India Telecom Regulators Looking at OTT Regulatory Framework

A decade and a half after its widespread emergence, over the top VoIP and messaging continue to raise sustainability issues for regulators and business model issues for service providers in a “redefined market” that has separated “carriage and content; ” applications and access; and revenue from usage.

Whether telecommunications regulations must change to reflect the fundamental changes is an issue India’s Telecommunications Regulatory Authority of India now is considering.

The dimensions of the problem are easy enough to illustrate.

Revenue earned by a communications service provider providing one minute of traditional voice is 50 paisa (one paisa is 1/100 of one rupee) on an average, compared to data revenue earned for one minute of VoIP usage which is of 4 paisa.

The average revenue earned by a service provider for a single text message is around 16 p, when compared to 1p of data usage charges when an OTT app is used, instead.

So the fundamental problem for service providers is an order of magnitude reduction of revenue.

Still, In India, service provider overall revenue is expected to reach $46 billion to $49 billion
by 2020, up from $28 billion in 2013, TRAI reports.

Data revenues will grow from 10 percent to 12 percent in 2013 to 35 percent to 40 percent of total by 2020. That implies data revenues of about $16 billion to $20 billion in 2020.

Voice might then represent between 56 percent and 61 percent of total revenues.

Other revenues from text messaging, traditional value added services and new services are expected to remain at $2 billion between 2013 and 2020, representing four percent of total revenues.

The cloud services market in India especially the public cloud stood at $632 million in 2014, which is expected to touch $838 million by 2015 end and $1.9 billion in 2018, growing at about 33 percent, TRAI notes, perhaps representing four percent of total revenue by 2020.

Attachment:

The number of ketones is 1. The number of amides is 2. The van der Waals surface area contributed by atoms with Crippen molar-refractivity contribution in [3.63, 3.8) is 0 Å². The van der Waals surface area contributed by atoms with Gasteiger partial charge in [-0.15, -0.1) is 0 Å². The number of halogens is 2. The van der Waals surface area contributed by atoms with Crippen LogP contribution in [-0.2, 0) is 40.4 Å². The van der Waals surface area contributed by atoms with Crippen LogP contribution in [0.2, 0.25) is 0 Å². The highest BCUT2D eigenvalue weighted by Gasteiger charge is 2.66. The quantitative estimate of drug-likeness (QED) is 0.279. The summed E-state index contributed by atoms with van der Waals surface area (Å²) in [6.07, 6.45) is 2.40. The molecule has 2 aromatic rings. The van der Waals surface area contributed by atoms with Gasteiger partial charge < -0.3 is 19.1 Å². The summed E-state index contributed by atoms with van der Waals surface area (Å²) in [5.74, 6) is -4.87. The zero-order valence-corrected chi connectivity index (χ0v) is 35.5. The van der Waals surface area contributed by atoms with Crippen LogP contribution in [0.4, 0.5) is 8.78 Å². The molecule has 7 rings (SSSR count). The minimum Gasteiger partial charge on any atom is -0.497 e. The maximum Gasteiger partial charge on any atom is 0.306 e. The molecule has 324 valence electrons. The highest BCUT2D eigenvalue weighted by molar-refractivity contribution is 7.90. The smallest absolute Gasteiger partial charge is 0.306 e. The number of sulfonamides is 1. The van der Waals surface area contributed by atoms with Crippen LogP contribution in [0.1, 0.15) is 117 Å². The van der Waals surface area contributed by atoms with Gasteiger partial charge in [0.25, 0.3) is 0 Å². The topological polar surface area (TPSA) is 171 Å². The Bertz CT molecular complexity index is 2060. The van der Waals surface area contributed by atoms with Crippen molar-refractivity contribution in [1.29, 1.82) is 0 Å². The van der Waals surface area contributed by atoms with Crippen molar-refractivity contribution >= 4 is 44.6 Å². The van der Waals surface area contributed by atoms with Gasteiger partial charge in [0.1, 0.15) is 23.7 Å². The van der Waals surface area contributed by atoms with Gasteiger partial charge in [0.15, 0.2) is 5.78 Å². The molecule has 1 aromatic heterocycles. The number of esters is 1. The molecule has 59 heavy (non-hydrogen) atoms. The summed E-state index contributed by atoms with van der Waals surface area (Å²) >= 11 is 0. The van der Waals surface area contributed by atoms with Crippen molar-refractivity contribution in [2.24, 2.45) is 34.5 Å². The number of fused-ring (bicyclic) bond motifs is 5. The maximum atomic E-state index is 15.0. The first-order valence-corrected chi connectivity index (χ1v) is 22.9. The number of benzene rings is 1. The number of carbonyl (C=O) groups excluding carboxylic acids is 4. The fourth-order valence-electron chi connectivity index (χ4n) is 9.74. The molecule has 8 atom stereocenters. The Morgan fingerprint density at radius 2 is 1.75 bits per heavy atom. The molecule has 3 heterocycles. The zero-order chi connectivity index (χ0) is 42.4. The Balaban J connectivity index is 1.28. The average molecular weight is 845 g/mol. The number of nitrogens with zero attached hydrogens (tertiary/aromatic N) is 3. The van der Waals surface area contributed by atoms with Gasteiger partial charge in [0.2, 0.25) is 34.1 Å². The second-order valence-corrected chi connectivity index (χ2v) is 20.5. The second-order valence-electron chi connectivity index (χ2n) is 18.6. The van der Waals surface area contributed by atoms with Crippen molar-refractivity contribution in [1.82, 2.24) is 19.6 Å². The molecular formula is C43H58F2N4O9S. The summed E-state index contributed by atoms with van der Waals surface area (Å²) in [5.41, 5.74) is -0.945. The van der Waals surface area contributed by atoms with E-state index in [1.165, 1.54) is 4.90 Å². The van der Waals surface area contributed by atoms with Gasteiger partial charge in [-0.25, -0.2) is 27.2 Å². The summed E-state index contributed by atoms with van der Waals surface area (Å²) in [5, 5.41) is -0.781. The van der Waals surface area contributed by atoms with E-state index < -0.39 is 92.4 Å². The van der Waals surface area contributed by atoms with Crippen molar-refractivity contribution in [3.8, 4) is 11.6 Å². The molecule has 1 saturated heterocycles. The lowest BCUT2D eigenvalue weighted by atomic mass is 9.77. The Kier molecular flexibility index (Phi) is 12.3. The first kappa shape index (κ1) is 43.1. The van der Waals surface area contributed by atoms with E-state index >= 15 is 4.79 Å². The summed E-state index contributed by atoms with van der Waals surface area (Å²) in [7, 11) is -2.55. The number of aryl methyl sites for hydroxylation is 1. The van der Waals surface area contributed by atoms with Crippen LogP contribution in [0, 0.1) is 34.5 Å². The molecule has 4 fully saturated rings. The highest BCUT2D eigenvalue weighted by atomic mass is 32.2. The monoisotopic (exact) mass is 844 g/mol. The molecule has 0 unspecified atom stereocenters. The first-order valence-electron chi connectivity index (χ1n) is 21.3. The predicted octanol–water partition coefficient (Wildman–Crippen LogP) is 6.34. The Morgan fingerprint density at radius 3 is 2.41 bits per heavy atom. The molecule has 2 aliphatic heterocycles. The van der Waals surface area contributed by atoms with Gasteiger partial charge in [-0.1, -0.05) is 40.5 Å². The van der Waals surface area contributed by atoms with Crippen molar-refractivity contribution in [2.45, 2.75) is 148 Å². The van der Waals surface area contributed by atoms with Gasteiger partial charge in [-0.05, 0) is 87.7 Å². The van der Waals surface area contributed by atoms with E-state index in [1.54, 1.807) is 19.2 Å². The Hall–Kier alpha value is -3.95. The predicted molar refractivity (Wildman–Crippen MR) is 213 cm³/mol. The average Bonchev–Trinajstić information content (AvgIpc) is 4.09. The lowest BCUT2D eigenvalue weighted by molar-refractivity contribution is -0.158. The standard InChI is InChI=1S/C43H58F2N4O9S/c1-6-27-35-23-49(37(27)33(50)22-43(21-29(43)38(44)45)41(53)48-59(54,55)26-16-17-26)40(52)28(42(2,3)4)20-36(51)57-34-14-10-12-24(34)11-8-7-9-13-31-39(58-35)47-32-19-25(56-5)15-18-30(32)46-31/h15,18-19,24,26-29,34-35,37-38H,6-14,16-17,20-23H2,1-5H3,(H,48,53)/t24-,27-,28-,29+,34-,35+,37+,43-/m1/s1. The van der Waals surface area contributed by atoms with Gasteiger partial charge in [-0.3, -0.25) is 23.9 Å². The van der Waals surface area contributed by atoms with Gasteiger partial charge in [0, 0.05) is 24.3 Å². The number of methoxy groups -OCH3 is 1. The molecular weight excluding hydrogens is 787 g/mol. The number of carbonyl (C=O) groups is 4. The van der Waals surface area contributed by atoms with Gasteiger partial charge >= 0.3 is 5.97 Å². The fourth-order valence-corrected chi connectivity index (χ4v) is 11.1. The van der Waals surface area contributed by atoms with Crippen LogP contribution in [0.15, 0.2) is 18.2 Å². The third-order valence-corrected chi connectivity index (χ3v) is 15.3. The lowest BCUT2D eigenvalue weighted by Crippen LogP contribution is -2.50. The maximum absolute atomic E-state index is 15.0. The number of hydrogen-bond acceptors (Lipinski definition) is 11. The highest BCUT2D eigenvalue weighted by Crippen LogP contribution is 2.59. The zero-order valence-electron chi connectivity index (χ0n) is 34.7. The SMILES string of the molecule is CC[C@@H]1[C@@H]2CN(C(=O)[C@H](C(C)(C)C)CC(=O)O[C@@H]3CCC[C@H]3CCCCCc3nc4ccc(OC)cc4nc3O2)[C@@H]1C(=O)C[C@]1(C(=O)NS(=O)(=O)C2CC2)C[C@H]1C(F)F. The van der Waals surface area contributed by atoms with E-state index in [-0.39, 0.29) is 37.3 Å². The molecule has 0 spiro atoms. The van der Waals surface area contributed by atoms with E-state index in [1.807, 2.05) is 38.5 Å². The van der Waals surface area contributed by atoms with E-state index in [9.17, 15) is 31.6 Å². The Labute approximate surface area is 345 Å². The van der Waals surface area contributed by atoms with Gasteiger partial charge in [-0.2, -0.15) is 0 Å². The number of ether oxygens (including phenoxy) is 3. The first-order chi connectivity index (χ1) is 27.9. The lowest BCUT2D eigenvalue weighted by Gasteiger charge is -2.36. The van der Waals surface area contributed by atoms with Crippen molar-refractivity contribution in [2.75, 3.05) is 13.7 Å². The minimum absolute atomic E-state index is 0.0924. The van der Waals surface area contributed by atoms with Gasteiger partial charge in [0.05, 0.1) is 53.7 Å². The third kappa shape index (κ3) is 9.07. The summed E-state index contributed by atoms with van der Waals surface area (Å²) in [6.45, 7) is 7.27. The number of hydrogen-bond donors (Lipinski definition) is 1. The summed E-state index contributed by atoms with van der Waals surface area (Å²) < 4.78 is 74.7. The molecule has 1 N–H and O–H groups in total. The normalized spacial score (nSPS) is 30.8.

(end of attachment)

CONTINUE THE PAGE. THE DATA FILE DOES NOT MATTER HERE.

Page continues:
In a broad sense, TRAI is tackling the tricky issue of whether robust, healthy communications networks can exist if the revenue to support investment continues to migrate away from network operators and to app suppliers.

Service providers no longer profit from most apps, and generate revenue “solely from the increased data usage,” says TRAI. The revenue implications are profound.

App providers, On the other hand, app providers require use of the communications networks and therefore impose most of current network costs, while competing directly with services sold by the service providers, TRAI also notes.

In a profound understatement, TRAI notes that “It is thus becoming clear that, in future, the provision of services by OTT players will impact revenues of network operators insofar as their current business models are concerned.”

Perhaps the biggest issue is the ever-present dilemma of how to equalize the regulatory framework. Two fundamental approaches exist: lighten regulations on incumbents or increase regulations on new providers.
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